cry little sister, skullman contest, halloween costumes, horror door hangers craft, blood of socorro county, sean t. young, movies, underworld, phantasm ravager, the ouija, madea’s halloween, the windmill massacre, sorority slaughterhouse, the laughing mask, the charnel house, unfriend, incarnate, amityville the awakening, the bye bye man, split, m.night shyamalan, the happening, resident evil: the final chapter, property horror, butch patrick, lobsterman jeopardy at sea, midnight texas, david, books, mark taylor, the human condition, penn jillett, stephen king’s, mr.mercedes, the cell, the count interview, cemetery confessions, the belfry, deaths in 2016, david margulies, angus scrimm, sweet kill, alan rickman, snape, harry potter, sense and sensibility, colonel brandon, something…

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Michelangelo’s Ghost

30972176Jada Jones is starting to get a reputation as a treasure hunter. She is also a historian and professor at a local University. She isn’t sure she likes her new reputation but it leads to a an invitation from her old mentor Lilith Vine. Lilith once had a good career going once but has fallen on hard times. She may have the key to changing everything in the form of sketchbooks from the 16th century, written in the hand of Lazzaro Allegri, an artist who was Michelangelo’s protegé before moving to India.

Lilith has more evidence pointing to the fact that Allegri may have had a secret art studio in Italy’s Park Of Monsters. Within that studio lies priceless artwork and a connection between Indian art and the Italian Renaissance. when Lilith dies under mysterious circumstances, Jada starts to believe that someone else may be trying to find the lost art treasure.  Now Jada is in a race against time to find the paintings and restore Lilith’s reputation.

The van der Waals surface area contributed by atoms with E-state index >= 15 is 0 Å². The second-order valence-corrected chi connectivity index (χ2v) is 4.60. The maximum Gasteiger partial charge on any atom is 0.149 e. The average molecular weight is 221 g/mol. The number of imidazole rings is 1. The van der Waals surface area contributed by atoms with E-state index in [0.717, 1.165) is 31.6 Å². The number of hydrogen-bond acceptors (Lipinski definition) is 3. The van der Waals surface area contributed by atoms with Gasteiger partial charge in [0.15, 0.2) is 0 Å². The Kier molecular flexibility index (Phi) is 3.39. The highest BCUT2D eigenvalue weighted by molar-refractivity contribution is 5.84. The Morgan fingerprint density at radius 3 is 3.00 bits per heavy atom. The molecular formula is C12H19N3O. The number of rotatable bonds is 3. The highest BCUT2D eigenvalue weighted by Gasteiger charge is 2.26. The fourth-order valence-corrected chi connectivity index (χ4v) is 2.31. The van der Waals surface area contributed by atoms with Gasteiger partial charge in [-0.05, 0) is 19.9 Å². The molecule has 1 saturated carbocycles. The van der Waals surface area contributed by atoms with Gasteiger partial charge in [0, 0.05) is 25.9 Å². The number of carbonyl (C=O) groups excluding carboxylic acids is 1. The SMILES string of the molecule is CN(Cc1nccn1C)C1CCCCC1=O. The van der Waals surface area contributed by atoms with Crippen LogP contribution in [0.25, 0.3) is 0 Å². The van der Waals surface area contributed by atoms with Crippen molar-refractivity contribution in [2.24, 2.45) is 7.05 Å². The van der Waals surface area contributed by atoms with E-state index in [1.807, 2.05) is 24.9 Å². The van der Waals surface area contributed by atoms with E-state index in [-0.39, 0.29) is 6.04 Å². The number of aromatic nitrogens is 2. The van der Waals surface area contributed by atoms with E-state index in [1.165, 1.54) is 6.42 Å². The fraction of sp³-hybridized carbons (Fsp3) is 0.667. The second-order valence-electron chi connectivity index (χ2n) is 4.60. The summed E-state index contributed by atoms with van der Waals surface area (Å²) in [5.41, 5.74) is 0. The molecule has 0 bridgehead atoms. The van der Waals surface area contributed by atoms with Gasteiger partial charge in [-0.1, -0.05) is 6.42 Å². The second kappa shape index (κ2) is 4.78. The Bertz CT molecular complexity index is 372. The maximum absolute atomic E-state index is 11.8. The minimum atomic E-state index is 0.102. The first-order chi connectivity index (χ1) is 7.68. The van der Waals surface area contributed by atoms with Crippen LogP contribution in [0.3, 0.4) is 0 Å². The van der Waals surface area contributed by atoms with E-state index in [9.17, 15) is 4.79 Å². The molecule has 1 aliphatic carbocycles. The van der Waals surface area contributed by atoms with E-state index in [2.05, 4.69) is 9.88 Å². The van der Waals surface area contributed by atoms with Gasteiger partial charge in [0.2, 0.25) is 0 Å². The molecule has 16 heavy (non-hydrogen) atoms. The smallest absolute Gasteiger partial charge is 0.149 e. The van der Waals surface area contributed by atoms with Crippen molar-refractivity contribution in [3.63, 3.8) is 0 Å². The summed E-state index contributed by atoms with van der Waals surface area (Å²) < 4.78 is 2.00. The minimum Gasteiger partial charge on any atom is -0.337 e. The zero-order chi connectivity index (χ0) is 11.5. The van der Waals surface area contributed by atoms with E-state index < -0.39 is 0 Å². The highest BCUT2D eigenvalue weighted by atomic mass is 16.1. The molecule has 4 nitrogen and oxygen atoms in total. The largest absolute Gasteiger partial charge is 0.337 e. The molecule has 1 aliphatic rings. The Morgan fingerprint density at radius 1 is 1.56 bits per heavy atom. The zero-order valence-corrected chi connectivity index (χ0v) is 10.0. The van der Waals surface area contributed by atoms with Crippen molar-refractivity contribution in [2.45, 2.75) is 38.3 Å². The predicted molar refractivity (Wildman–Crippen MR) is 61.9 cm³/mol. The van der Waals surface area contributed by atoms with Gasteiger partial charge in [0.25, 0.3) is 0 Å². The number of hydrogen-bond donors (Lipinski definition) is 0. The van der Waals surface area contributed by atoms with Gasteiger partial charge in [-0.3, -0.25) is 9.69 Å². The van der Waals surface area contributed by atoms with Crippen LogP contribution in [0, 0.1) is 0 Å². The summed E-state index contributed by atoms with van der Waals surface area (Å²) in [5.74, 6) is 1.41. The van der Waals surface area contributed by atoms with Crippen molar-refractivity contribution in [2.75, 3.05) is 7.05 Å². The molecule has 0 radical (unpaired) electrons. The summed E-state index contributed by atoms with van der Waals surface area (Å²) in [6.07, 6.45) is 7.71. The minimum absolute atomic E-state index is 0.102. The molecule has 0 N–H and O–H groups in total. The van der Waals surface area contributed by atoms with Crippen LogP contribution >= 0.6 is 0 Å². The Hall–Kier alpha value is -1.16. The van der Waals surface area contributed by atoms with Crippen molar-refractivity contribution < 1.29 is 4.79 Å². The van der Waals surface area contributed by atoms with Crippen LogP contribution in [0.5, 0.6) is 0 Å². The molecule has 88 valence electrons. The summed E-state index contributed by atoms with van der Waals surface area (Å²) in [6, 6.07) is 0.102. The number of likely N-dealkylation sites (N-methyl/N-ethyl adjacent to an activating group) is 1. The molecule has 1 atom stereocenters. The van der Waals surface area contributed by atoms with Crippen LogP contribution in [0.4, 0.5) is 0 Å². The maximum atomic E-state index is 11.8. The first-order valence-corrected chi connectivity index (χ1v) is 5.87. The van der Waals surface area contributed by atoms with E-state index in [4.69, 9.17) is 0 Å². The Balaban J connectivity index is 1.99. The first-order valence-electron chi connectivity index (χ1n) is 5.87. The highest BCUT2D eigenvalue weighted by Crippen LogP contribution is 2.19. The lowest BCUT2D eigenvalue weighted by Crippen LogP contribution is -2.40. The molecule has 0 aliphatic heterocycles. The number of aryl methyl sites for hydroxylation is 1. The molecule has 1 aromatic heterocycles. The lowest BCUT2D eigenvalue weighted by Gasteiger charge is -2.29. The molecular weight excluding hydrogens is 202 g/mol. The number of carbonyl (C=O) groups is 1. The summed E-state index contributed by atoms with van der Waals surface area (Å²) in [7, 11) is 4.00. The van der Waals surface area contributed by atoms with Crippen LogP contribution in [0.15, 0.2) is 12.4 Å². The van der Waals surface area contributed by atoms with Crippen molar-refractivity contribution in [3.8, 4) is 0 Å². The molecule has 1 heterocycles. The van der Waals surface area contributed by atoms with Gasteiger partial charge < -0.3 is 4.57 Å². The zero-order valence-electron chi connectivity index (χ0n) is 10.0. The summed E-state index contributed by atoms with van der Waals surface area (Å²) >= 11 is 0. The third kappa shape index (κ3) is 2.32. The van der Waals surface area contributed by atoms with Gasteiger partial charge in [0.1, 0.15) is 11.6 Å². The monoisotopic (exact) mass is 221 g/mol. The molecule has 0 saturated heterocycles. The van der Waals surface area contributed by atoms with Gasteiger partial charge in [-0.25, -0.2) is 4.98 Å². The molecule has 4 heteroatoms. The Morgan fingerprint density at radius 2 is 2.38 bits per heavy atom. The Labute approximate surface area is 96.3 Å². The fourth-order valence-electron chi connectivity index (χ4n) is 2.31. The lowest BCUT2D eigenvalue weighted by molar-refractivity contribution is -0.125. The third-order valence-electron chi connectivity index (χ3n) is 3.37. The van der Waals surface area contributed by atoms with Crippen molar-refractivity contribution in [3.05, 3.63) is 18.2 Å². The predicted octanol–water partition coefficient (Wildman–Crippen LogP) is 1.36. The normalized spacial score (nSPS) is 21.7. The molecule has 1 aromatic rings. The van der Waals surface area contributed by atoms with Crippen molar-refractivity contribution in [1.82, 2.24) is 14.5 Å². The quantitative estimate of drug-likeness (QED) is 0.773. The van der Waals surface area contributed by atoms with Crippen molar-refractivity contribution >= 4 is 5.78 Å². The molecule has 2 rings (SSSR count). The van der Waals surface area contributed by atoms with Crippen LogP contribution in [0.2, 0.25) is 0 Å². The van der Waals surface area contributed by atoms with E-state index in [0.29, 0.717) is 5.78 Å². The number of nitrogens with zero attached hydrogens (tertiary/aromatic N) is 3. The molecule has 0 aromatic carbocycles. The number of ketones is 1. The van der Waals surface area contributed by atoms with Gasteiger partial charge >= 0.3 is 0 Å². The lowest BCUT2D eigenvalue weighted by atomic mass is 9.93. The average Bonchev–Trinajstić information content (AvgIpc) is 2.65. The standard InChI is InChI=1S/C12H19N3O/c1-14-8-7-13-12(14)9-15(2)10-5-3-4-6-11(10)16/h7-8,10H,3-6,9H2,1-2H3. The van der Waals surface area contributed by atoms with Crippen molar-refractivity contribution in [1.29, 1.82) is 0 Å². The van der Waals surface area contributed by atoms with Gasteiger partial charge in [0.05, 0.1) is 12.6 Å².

Michelangelo’s Ghost by Gigi Pandian reminded me a little of a Dan Brown book but with deeper characters. To be honest I’m not big on mysteries, what got me interested in this book was that it was set in a location that I knew very little about. I had never heard of The Park Of Monsters, this and the idea of a ghost haunting it drew me in. It’s not the main point of the story but it got me wanting to know more. I felt this book got off to a slow start but I liked the characters enough to keep reading and the book gets better as Jada arrives in Italy. From that point, the pace of the story picks up and you start to see a good mix of superstition and history in this mystery.

To me the best part of this book is the historical research that went into it. I love the details given about The Park Of Monsters, the history behind the park and the connections between Indian and Italian art. Michelangelo’s Ghost is as much a historical fiction novel as a mystery and that’s what makes it a good read. My favorite part wasn’t the mystery or the ghost, it was when the professors talked about the history of the area and how exciting it was that their could be an art studio on the grounds. It does work as a good mystery too and fans of the Jaya Jones Treasure Hunt Mystery will finish this book feeling satisfied.

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Horror Addicts Guide to Life

 Tis’ the season to be horror-y